More than 280 people were arrested here in St. Paul Monday, the opening day of the Republican National Convention. Among them were several journalists covering the protests in the streets, including three of us at Democracy Now! Amy was detained trying to question police officers about the arrests of Democracy Now! producers Sharif Abdel Kouddous and Nicole Salazar. [includes rush transcript]
AMY GOODMAN: More than 280 people were arrested here in St. Paul on Monday, the opening day of the Republican National Convention. Among them were several journalists covering the protests in the streets, including three of us at Democracy Now! I was detained trying to question police officers about the arrests of Democracy Now! producers Sharif Abdel Kouddous and Nicole Salazar. Nicole and Sharif were covering a police crackdown on a street protest against the Republican National Convention.
Nicole’s camera captured her arrest and assault by the officers.
NICOLE SALAZAR: Watch out! Watch out! Press!
POLICE OFFICER: Get out of here! Move!
NICOLE SALAZAR: Where are we supposed to go? Where are we supposed to go?
POLICE OFFICER: Get out of here!
NICOLE SALAZAR: Dude, I can’t see! Ow! Press! Press! Press!
POLICE OFFICER: Get down! Get down on your face! On your face!
NICOLE SALAZAR: I’m on my face!
POLICE OFFICER: Get down on your face!
NICOLE SALAZAR: Ow! Press! Press!
AMY GOODMAN: Shortly after, I arrived and was arrested while questioning the officers about Sharif and Nicole’s arrest.
DENIS MOYNIHAN: Release the accredited journalists!
AMY GOODMAN: Where’s the reporters? Sir?
POLICE OFFICER: Ma’am, get back to the sidewalk.
DENIS MOYNIHAN: Release the accredited journalists now!
AMY GOODMAN: Sir, just one second. I was just running from the convention floor.
DENIS MOYNIHAN: You are violating my constitutional rights. You are violating their constitutional rights.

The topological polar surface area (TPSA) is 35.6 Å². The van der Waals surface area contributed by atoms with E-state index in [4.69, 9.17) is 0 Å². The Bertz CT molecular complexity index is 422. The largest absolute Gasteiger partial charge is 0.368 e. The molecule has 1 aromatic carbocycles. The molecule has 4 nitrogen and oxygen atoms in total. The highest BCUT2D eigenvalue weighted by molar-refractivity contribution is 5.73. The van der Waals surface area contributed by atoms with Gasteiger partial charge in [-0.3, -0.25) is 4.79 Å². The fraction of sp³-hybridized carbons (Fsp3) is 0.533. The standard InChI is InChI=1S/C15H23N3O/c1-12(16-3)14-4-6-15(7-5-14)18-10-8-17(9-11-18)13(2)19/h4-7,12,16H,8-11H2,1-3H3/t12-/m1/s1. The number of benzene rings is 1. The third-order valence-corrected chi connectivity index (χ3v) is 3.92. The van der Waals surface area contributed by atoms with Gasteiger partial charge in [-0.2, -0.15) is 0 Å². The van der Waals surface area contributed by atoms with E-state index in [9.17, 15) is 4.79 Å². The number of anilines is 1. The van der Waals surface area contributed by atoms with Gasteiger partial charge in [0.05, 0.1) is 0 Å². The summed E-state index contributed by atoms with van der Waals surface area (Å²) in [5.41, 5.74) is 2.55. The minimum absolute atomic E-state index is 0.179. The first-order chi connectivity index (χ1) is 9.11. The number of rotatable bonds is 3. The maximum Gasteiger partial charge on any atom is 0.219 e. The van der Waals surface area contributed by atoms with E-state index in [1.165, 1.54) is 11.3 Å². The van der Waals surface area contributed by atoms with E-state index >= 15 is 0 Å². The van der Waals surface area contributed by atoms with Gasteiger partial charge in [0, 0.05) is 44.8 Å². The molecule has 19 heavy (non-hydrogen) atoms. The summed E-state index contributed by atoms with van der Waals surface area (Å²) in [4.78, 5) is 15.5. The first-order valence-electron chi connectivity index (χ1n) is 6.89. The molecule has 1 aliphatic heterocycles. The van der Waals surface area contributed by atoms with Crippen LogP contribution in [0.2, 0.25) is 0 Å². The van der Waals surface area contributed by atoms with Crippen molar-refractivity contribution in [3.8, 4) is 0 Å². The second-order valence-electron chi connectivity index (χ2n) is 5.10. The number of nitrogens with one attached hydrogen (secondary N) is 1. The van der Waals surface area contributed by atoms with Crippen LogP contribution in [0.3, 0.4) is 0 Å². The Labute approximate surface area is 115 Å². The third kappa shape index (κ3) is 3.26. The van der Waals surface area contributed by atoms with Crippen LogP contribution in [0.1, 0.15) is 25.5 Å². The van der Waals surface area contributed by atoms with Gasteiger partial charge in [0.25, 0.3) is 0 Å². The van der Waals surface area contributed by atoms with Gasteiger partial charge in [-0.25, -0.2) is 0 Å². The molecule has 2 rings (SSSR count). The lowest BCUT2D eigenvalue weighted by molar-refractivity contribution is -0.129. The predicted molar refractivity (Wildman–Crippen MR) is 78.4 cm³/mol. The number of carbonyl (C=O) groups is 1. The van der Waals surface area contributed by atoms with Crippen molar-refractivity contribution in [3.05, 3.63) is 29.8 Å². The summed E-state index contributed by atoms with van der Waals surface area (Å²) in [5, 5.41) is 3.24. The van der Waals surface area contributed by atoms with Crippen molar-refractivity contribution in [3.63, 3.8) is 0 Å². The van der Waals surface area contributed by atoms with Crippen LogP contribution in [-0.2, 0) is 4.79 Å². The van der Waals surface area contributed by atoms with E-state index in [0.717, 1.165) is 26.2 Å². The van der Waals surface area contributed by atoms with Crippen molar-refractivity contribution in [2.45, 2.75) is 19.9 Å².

POLICE OFFICER: Sidewalk now!
AMY GOODMAN: Sir, I want to talk to your superior —-
POLICE OFFICER: Arrest her?
AMY GOODMAN: Do not arrest me!
POLICE OFFICER: You’re under arrest.
POLICE OFFICER: Hold it right there. You’re under arrest. Stay right there. Back up. Back up.
POLICE OFFICER: Everybody, you cross this line, you’ll be under arrest, so don’t do it.
CROWD: Let her go!
DENIS MOYNIHAN: Amy, we are going to get you out of here very soon.
AMY GOODMAN: This is outrageous.
DENIS MOYNIHAN: Yes, we have people working on it.
AMY GOODMAN: Nicole has a bloody nose. And I think that Sergeant McKinty said he -— they won’t put me on [inaudible] if Nicole’s not there.
AMY GOODMAN: Before I arrived, Democracy Now! producer Mike Burke spoke to Ramsey County Sheriff Bob Fletcher about Nicole and Sharif’s arrest. Fletcher was also questioned by a journalist seeking the release of his colleague, Associated Press photographer Matt Rourke.
AP JOURNALIST: …get his gear or get him out?
SHERIFF BOB FLETCHER: Yeah, well, we can talk – I mean, after everything — look, I couldn’t tell you which one he is, and obviously there’s three different mobile field [inaudible].